There's nothing like curling up with a good book on a rainy day unless it's knitting but I just can't seem to motivate myself to finish those purple socks, the magenta mittens, or the cardigan sweater I started last fall. Reaching closure has been a problem for me as far back as I can remember. My children noticed years ago that I never completed a video game; I would battle my way to the last dungeon in Zelda or the last ogre on Yoshi's Island and then put down the controller, turn off the game, and find something else to do.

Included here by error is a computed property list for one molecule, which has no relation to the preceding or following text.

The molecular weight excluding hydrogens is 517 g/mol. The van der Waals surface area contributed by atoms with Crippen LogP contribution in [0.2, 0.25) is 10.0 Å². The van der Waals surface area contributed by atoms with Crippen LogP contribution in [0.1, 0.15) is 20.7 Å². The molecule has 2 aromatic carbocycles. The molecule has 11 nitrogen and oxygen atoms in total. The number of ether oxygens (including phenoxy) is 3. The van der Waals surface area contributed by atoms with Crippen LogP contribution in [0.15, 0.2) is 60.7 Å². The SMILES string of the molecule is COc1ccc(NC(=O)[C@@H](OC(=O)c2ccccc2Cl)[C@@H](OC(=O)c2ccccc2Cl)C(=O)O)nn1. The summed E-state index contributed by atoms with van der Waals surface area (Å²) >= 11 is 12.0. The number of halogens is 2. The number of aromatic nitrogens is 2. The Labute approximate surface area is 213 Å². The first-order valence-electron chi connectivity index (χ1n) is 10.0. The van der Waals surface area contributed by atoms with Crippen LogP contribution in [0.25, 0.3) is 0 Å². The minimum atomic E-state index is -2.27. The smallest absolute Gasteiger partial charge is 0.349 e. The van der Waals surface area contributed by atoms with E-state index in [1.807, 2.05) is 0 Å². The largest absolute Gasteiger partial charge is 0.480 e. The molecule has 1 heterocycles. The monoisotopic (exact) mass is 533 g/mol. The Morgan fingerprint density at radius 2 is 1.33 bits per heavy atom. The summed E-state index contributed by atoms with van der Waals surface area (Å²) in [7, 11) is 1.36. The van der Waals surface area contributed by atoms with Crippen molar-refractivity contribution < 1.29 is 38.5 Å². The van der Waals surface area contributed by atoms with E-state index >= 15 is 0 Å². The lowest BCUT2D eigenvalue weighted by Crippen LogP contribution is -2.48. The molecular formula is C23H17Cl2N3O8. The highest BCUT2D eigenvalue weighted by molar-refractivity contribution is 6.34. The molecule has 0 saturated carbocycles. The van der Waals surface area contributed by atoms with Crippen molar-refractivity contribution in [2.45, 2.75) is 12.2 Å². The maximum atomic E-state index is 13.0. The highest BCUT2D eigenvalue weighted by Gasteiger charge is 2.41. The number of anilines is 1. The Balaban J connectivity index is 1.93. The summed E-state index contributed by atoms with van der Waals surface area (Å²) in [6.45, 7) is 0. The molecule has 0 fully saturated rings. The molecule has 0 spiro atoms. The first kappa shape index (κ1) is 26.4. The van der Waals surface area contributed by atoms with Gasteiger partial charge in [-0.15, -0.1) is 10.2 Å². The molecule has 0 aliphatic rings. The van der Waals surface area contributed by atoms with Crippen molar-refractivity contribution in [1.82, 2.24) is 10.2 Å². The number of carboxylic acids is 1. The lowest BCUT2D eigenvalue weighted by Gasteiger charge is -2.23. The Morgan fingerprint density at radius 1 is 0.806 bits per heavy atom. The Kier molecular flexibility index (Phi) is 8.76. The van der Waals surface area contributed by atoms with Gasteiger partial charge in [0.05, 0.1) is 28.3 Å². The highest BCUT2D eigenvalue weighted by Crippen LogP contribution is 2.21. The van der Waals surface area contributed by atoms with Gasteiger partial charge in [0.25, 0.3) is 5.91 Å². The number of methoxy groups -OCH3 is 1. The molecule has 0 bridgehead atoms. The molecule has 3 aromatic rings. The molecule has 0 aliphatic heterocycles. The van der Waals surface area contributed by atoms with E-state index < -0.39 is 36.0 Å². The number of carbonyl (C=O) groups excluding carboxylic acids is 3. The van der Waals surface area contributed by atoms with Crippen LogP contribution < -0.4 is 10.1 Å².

Lately I've noticed that I'm not the only one suffering from this closure problem. A sign in the Navy Hospital the other day had me wondering what ever happened to the staggered lunch concept enforced by every company that ever employed me. This sign made me frown.

Then I spotted a closure sign next to a cash register at a Japanese electronics store. This sign made me smile.

"I really don't know how to apologize to you.  Please move to other cash registers."